Hope came under the control of ABN. Following the merger of these two universal banks in 1991 to form ABN AMRO Bank, the two merchant banks were fused in 1993 to form MeesPierson.
It was difficult at the beginning for MeesPierson. The merger had a major impact on its business. In addition MeesPierson s business and that of its shareholder started to overlap, so that they found themselves in competition with each other. ABN AMRO decide to put MeesPierson up for sale. The merchant bank still had a strong international reputation, and in 1996 had 3,867 employees, 1,600 of whom were working outside the Netherlands.
Under the new management, the bank started to recover. In 1995, it made 3.3 billion Belgian francs in profit, excluding extraordinary income, and at the end of the first half of 1996, profits were already at 2.4 billion francs.
For the Fortis Group, MeesPierson represented a unique opportunity to add to its Dutch banking network which up to then had consisted only of the savings bank VSB to broaden the Group s clientele to include the Corporate segment, and to enter the private banking business. It was also a way for the cross-border group to re-establish the balance between the Dutch and Belgian banking assets. For ABN AMRO Bank, the sale of MeesPierson to the Fortis Group was seen as more favourable than selling the bank to one of its main rivals on the Dutch market, i.e. ING or Rabobank.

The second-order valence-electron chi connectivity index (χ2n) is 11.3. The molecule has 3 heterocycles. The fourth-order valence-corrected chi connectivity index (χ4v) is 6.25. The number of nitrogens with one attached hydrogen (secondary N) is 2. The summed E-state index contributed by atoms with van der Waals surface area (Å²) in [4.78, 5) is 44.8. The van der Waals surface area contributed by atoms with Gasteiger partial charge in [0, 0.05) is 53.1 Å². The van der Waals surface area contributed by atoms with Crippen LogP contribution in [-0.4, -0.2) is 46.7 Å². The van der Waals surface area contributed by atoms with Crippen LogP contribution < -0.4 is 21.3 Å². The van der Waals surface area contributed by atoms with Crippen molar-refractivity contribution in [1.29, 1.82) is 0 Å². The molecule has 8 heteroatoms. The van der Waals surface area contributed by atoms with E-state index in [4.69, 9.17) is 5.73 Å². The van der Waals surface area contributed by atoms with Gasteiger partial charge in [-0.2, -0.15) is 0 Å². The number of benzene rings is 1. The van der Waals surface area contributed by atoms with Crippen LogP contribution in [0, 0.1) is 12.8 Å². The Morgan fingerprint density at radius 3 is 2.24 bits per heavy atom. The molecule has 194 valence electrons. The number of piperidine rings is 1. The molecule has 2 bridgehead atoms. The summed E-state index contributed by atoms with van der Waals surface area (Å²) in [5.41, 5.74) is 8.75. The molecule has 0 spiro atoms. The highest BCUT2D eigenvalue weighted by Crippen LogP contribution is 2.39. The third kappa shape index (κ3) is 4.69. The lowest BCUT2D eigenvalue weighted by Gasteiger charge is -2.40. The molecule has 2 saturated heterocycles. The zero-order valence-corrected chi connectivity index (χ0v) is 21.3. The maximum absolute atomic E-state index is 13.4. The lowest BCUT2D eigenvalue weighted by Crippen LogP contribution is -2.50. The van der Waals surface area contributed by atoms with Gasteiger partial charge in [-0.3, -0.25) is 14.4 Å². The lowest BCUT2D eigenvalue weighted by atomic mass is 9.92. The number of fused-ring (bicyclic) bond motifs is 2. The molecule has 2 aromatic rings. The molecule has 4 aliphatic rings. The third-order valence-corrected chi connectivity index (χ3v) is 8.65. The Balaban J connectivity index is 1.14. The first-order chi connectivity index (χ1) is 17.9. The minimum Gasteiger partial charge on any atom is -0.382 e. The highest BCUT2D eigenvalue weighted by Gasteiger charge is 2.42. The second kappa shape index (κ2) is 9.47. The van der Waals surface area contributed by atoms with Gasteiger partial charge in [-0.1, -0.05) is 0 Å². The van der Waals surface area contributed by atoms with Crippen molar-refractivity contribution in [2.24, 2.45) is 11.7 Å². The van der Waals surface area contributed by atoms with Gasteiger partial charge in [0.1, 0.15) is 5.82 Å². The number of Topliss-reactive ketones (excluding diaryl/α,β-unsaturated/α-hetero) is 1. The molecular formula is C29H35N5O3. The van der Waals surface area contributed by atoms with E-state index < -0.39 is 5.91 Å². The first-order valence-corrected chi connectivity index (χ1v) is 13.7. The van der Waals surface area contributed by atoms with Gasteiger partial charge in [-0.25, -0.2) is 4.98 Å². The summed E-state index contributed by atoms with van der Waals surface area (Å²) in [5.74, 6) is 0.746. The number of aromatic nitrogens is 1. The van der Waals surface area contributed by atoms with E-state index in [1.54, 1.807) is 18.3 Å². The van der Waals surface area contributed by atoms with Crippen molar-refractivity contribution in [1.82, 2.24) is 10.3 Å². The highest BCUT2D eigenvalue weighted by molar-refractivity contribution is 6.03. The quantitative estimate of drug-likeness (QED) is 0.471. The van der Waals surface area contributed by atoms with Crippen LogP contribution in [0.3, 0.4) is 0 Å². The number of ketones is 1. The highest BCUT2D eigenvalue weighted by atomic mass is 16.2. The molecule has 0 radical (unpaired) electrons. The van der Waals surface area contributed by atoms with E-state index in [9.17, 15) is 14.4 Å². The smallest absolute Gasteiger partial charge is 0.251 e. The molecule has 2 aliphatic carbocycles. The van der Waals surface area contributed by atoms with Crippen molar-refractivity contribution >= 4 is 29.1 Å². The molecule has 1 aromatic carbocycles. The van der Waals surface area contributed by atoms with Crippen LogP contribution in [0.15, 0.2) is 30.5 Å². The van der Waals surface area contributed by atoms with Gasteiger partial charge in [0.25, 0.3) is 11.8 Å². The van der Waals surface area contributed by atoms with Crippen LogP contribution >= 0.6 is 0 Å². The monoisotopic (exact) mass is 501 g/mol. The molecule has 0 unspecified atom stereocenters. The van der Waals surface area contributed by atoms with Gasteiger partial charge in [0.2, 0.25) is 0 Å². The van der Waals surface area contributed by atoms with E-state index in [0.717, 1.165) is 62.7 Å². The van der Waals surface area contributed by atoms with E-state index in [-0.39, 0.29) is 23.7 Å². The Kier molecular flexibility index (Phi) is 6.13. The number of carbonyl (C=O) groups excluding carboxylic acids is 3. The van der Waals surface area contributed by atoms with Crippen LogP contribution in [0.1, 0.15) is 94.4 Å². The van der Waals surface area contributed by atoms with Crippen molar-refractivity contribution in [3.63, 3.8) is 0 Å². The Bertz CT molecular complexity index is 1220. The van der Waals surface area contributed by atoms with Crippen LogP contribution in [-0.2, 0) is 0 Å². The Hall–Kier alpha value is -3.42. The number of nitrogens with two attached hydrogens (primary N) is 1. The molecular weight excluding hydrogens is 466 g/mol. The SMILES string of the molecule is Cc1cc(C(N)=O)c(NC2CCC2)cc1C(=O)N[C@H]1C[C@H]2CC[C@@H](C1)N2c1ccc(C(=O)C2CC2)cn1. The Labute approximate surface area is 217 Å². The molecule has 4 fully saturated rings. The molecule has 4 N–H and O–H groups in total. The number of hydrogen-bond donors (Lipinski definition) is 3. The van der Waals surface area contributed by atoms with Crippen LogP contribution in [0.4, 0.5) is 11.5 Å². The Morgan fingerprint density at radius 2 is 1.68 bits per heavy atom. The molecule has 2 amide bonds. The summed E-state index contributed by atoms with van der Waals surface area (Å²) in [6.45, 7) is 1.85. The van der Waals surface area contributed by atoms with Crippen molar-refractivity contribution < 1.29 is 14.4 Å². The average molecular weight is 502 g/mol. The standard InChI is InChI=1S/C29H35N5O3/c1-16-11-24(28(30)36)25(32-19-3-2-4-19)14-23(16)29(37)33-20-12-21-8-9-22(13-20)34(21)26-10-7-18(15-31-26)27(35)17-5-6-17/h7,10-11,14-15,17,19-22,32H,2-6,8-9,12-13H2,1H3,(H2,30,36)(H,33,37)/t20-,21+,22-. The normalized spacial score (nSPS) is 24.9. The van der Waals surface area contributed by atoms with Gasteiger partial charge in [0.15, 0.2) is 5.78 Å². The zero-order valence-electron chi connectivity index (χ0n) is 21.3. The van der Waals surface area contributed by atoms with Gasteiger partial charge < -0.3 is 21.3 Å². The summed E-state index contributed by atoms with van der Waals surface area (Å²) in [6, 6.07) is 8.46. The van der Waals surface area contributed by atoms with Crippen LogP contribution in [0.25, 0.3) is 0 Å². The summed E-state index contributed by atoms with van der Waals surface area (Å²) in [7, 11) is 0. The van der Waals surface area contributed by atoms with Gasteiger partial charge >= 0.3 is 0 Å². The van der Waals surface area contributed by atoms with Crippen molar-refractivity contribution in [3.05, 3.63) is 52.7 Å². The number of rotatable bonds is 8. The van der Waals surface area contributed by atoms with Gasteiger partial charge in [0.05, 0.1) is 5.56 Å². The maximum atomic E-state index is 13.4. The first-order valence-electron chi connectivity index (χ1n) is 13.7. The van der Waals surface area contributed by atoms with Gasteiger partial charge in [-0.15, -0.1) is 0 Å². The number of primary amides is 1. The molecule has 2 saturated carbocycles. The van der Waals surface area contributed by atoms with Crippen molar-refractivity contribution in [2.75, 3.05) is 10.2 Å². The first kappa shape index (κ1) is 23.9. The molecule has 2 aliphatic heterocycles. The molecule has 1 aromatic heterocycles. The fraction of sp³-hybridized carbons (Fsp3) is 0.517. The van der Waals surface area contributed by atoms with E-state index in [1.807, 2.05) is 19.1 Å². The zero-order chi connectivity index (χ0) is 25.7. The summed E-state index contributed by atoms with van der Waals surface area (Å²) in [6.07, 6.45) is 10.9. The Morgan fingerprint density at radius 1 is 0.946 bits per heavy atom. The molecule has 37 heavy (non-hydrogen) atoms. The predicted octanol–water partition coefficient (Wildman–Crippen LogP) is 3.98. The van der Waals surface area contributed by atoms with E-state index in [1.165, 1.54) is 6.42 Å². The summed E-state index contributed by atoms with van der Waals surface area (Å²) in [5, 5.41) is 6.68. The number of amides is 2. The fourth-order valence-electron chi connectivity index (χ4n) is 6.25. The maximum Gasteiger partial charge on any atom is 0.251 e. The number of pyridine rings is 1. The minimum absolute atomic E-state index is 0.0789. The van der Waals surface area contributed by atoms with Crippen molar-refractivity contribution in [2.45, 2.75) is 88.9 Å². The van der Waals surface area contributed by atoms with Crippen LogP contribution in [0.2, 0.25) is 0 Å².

In late December 1996, the two groups agreed the ways and means of the deal. The acquisition of MeesPierson cost Fortis 46 billion Belgian francs (2.5 billion guilders).
Fortis takes over Générale de Banque (1998)
Early in 1998, the Belgian financial scene was shaken by events linked to the plans for creating a major Belgian bank , through a merger between Générale de Banque and Banque Bruxelles-Lambert (the future ING Belgique) or with Crédit Communal (the future Dexia). In the end the Suez Group/Société Générale de Belgique decided to exit the banking sector. The Fortis Group applied to take over Générale de Banque, intending to make it the banking lynchpin of its Group.
It was only in early May 1998, at the end of a long trial of strength between the Bank s man- agement and its shareholders, that Fortis finalised an agreement which enabled it to take over Générale de Banque. At the last minute, the Générale de Banque Board had received and rejected a partnership proposal from ABN AMRO. On 17 May, the three main share- holders of Générale de Banque Société Générale de Belgique, Mutuelle Solvay and Union Financière Boël agreed to transfer to Fortis AG all the Générale de Banque shares they owned, i.e. 32.8% of the capital. Plans for a public offer were unveiled to the press on 18 May. The shares in Générale de Banque changed hands for 24,720 francs apiece.
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